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When Flavors Don a Mask: Leveraging flavor modification for a variety of nutritional ingredients

When preparing new dishes, many food innovators strive to enhance taste while retaining nutritional value. It calls for the right ingredient blend, which not only adds to the flavor directly, but can intensify other flavor ingredients. To add flavors to a wider range of foods, the industry leverages different techniques to modify the flavors of nutritional ingredients. Below are some flavor-modifying examples and safety considerations.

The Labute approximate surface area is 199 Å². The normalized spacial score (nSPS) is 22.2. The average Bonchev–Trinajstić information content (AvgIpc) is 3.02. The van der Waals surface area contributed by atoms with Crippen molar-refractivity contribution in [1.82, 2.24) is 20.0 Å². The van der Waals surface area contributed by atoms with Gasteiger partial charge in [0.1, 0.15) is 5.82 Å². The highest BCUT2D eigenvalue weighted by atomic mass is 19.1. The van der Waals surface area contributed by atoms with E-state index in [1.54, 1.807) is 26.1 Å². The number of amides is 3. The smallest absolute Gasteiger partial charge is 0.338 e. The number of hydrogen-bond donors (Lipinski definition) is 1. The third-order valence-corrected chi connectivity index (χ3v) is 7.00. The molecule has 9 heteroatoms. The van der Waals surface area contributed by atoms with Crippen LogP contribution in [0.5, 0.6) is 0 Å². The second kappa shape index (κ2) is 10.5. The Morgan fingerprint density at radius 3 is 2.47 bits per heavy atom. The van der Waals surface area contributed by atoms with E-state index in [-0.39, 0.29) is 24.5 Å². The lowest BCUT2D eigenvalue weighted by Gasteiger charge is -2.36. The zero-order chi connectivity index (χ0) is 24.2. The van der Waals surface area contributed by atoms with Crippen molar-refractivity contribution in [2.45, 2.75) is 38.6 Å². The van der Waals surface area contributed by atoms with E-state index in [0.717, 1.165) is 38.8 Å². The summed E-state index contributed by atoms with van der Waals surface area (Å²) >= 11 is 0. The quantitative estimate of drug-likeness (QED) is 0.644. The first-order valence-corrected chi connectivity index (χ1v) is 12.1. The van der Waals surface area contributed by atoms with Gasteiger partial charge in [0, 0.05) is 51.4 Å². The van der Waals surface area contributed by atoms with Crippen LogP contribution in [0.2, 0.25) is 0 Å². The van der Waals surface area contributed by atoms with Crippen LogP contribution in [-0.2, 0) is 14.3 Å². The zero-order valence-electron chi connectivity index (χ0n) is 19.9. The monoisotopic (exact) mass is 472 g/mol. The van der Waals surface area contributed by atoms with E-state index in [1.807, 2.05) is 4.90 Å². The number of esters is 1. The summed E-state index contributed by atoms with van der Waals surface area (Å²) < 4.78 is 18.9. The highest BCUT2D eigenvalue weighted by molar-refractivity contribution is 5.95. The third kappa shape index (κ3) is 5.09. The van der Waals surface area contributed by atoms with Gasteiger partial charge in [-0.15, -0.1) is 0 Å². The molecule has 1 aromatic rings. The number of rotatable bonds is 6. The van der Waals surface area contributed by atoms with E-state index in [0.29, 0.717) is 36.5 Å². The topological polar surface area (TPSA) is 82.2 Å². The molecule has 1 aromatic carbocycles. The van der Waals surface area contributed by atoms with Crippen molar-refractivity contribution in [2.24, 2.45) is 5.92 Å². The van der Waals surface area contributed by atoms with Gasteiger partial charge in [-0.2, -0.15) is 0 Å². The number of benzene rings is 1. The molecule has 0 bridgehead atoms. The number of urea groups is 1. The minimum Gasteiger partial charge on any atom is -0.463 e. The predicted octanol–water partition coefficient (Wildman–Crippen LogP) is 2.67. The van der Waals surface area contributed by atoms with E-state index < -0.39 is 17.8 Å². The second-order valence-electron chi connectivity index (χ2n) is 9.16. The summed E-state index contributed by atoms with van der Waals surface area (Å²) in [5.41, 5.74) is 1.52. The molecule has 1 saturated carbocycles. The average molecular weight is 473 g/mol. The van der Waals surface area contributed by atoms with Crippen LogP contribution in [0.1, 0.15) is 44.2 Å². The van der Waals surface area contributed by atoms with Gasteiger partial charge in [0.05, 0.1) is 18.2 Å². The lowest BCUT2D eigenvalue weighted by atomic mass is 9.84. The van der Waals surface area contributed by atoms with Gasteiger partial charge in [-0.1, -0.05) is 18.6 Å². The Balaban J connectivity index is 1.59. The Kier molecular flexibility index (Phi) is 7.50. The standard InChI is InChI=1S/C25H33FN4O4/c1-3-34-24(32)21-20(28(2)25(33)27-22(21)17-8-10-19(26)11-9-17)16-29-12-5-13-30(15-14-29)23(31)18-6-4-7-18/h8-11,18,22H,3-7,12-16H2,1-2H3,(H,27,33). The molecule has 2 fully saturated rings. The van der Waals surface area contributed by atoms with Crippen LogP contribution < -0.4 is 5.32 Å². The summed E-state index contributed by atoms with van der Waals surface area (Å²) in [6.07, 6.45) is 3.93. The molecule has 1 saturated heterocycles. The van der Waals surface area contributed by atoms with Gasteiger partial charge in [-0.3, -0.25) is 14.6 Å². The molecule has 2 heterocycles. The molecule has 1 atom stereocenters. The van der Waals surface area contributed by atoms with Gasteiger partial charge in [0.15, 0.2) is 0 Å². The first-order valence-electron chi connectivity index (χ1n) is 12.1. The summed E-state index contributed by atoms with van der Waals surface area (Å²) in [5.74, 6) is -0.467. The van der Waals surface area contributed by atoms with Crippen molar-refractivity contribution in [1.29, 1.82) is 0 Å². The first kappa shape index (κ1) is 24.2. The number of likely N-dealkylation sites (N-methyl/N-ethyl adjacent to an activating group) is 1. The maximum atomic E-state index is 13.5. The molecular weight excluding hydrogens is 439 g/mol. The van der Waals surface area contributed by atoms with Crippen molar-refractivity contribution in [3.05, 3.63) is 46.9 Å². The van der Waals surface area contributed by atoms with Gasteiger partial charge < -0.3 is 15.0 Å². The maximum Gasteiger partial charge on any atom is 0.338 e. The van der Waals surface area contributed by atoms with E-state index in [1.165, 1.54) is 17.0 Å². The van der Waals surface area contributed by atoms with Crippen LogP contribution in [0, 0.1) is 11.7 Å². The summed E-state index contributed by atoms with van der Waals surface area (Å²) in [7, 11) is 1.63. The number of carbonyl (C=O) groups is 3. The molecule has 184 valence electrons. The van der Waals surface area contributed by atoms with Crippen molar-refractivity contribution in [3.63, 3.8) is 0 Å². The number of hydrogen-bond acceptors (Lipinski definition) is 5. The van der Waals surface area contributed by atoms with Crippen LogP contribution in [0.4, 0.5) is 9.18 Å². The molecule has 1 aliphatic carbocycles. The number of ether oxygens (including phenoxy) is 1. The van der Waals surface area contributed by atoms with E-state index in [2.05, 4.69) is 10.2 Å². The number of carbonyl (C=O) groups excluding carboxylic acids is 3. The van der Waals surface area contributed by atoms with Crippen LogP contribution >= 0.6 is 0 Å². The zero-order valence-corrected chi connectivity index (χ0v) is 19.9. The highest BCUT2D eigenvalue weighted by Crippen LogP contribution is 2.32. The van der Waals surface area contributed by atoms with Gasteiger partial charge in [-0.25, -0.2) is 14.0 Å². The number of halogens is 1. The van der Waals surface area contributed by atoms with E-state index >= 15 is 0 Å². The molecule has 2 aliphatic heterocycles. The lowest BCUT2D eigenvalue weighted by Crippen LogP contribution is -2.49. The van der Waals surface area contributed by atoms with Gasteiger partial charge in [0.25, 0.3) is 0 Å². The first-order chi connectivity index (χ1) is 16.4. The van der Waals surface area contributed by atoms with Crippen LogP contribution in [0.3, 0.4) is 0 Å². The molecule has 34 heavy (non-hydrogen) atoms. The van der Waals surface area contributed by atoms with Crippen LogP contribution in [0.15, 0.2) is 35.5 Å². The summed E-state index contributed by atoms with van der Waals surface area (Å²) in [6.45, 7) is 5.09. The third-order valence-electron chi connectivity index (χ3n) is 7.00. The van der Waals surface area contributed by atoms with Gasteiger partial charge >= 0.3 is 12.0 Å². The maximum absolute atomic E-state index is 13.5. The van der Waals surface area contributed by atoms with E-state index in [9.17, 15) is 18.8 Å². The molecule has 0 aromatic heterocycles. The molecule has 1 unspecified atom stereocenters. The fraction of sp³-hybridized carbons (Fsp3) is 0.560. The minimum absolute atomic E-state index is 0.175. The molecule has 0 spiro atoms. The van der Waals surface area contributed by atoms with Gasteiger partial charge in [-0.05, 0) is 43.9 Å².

Bitter Blocker

“Flavor modifiers,” either intensify or block flavors. For example, “coolant flavors” have little or no taste, but stimulate cold receptors in the mouth to make the flavor of menthol in candy more intense. Conversely, flavor modifiers can block flavors. In savory dishes where a sweet taste is typically not desired, sugar can enhance other relevant characteristics. In this case, a chemical such as lactisole will temporarily block sweetness receptors, and the savory flavor will predominate.

Linguagen Corp. has also found that adenosine monophosphate (AMP), a naturally occurring nucleotide substance, can block bitter food flavors. AMP works much like lactisole. It will not directly alter the bitter flavor, but instead alters human perception of “bitter” by blocking the associated receptor.